• For the previous LatestEntries example, we could have very simple feed templates. latest_title.html contains:

    {{ obj.title }}

    and latest_description.html contains:

    {{ obj.description }}

    It’s almost too easy …

A More Complex Feed

The framework also supports more complex feeds, via parameters.

For example, offers an RSS feed of recent crimes for every police beat in Chicago. It would be silly to create a separate Feed class for each police beat; that would violate the Don’t Repeat Yourself (DRY) principle and would couple data to programming logic.

Instead, the syndication framework lets you make generic feeds that return items based on information in the feed’s URL.

On, the police-beat feeds are accessible via URLs like this:

  • Returns recent crimes for beat 0613
  • Returns recent crimes for beat 1424

The slug here is "beats". The syndication framework sees the extra URL bits after the slug — 0613 and 1424 — and gives you a hook to tell it what those URL bits mean and how they should influence which items get published in the feed.

An example makes this clear. Here’s the code for these beat-specific feeds:

from django.core.exceptions import ObjectDoesNotExist

class BeatFeed(Feed):
    def get_object(self, bits):
        # In case of "/rss/beats/0613/foo/bar/baz/", or other such
        # clutter, check that bits has only one member.
        if len(bits) != 1:
            raise ObjectDoesNotExist
        return Beat.objects.get(beat__exact=bits[0])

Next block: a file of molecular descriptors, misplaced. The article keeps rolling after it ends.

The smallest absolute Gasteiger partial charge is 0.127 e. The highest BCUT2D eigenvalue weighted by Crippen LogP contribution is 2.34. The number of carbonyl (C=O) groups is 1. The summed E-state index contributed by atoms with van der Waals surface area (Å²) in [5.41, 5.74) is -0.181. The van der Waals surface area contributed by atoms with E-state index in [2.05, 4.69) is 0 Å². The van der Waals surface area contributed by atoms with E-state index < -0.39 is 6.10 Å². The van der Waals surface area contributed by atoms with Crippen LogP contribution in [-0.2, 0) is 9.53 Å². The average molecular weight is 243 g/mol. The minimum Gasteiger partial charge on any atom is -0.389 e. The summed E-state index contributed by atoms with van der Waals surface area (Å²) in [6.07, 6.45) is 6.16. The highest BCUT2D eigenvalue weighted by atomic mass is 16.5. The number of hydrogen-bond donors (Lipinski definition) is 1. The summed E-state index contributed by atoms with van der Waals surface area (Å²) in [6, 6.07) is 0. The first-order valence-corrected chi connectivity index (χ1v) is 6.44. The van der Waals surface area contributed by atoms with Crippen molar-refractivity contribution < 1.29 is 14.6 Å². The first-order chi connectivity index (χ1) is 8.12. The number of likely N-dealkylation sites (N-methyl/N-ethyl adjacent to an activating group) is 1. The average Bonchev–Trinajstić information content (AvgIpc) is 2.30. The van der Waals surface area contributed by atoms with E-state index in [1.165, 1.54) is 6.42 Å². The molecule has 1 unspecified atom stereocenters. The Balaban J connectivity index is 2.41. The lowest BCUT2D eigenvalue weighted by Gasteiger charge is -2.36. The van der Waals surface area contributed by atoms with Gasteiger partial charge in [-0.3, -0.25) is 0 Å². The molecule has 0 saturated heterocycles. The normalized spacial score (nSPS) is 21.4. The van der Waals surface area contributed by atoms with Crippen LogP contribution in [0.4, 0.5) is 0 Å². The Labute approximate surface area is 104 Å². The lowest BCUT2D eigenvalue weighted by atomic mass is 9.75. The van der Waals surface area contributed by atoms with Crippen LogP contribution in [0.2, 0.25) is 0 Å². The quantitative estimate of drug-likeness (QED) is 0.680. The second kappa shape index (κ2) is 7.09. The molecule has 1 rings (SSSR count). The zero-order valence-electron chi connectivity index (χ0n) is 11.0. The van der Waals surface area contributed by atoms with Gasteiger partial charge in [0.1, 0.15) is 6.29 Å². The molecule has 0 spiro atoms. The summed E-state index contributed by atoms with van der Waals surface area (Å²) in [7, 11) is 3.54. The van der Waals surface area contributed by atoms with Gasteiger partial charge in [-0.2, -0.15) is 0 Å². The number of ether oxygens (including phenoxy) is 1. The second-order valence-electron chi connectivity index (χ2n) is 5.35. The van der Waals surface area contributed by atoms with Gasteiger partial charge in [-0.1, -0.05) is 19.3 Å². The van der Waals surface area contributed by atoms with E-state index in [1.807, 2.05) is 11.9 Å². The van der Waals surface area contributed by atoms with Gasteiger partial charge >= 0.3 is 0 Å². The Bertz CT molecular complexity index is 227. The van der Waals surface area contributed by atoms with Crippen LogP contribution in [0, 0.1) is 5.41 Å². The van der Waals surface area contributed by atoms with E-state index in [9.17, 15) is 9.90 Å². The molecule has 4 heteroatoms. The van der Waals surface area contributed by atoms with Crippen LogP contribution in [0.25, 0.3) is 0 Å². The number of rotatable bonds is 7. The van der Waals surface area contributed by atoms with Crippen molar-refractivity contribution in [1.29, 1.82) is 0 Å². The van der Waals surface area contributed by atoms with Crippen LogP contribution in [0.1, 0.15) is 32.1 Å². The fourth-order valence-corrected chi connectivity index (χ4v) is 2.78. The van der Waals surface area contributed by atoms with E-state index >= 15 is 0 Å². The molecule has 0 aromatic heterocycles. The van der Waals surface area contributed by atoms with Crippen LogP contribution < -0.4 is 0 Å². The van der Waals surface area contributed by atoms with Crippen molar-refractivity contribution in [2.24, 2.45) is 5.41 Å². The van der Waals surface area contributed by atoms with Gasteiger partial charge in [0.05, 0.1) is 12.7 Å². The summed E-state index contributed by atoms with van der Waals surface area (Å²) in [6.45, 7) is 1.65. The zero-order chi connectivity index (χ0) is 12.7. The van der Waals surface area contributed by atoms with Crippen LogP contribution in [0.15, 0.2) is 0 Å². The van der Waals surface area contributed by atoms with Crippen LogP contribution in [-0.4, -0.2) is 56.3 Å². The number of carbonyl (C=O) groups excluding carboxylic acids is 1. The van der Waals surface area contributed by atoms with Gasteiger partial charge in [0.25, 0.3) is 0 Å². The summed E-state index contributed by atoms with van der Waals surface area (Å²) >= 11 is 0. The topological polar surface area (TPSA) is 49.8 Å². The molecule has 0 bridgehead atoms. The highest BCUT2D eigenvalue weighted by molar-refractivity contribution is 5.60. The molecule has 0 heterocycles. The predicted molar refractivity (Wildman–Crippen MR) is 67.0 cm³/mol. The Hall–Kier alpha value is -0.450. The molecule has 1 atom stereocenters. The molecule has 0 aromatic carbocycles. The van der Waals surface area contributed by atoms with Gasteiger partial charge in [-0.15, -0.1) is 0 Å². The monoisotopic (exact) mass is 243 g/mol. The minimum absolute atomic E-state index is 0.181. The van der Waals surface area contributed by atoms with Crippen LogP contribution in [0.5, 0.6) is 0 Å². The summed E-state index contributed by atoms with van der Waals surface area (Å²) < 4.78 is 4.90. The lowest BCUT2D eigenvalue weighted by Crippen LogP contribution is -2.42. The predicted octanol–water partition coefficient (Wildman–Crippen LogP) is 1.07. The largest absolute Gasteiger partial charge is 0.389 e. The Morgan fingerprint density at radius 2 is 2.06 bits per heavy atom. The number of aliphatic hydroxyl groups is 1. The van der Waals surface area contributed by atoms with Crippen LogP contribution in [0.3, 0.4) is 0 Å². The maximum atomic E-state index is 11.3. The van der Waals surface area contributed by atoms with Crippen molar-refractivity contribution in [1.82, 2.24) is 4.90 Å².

def title(self, obj):
        return " Crimes for beat %s" % obj.beat

    def link(self, obj):
        return obj.get_absolute_url()

    def description(self, obj):
        return "Crimes recently reported in police beat %s" % obj.beat

    def items(self, obj):
        crimes =  Crime.objects.filter(
        return crimes.order_by('-crime_date')[:30]

Here’s the basic algorithm the RSS framework, given this class and a request to the URL /rss/beats/0613/:

  1. The framework gets the URL /rss/beats/0613/ and notices there’s an extra bit of URL after the slug. It splits that remaining string by the slash character ("/") and calls the Feed class’s get_object() method, passing it the bits.

    In this case, bits is ['0613']. For a request to /rss/beats/0613/foo/bar/, bits would be ['0613', 'foo', 'bar'].

  2. get_object() is responsible for retrieving the given beat, from the given bits.

    In this case, it uses the Django database API to retrieve the beat. Note that get_object() should raise django.core.exceptions.ObjectDoesNotExist if given invalid parameters. There’s no try/except around the Beat.objects.get() call, because it’s not necessary. That function raises Beat.DoesNotExist on failure, and Beat.DoesNotExist is a subclass of ObjectDoesNotExist. Raising ObjectDoesNotExist in get_object() tells Django to produce a 404 error for that request.

  3. To generate the feed’s <title>, <link>, and <description>, Django uses the title(), link(), and description() methods. In the previous example, they were simple string class attributes, but this example illustrates that they can be either strings or methods. For each of title, link, and description, Django follows this algorithm:

    1. It tries to call a method, passing the obj argument, where obj is the object returned by get_object().
    2. Failing that, it tries to call a method with no arguments.
    3. Failing that, it uses the class attribute.
  4. Finally, note that items() in this example also takes the obj argument. The algorithm for items is the same as described in the previous step — first, it tries items(obj), then items(), and then finally an items class attribute (which should be a list).

Full documentation of all the methods and attributes of the Feed classes is always available from the official Django documentation (

Specifying the Type of Feed